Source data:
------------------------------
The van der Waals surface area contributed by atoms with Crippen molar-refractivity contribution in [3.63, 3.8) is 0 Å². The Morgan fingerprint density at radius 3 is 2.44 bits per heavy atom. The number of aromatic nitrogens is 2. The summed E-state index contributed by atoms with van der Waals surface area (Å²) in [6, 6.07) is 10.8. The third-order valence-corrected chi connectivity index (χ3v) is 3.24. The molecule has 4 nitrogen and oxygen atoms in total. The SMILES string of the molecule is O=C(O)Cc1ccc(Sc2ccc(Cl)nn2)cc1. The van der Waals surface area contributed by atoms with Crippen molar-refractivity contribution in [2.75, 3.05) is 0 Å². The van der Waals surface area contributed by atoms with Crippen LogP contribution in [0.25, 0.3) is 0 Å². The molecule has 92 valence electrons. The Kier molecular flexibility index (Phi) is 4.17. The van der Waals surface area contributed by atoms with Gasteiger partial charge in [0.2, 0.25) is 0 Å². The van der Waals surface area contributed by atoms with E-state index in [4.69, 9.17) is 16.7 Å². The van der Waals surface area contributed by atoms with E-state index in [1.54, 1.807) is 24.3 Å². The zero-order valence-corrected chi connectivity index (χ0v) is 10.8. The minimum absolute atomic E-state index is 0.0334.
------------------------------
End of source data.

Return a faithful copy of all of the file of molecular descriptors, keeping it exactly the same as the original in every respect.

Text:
The van der Waals surface area contributed by atoms with Crippen molar-refractivity contribution in [3.63, 3.8) is 0 Å². The Morgan fingerprint density at radius 3 is 2.44 bits per heavy atom. The number of aromatic nitrogens is 2. The summed E-state index contributed by atoms with van der Waals surface area (Å²) in [6, 6.07) is 10.8. The third-order valence-corrected chi connectivity index (χ3v) is 3.24. The molecule has 4 nitrogen and oxygen atoms in total. The SMILES string of the molecule is O=C(O)Cc1ccc(Sc2ccc(Cl)nn2)cc1. The van der Waals surface area contributed by atoms with Crippen molar-refractivity contribution in [2.75, 3.05) is 0 Å². The van der Waals surface area contributed by atoms with Crippen LogP contribution in [0.25, 0.3) is 0 Å². The molecule has 92 valence electrons. The Kier molecular flexibility index (Phi) is 4.17. The van der Waals surface area contributed by atoms with Gasteiger partial charge in [0.2, 0.25) is 0 Å². The van der Waals surface area contributed by atoms with E-state index in [4.69, 9.17) is 16.7 Å². The van der Waals surface area contributed by atoms with E-state index in [1.54, 1.807) is 24.3 Å². The zero-order valence-corrected chi connectivity index (χ0v) is 10.8. The minimum absolute atomic E-state index is 0.0334.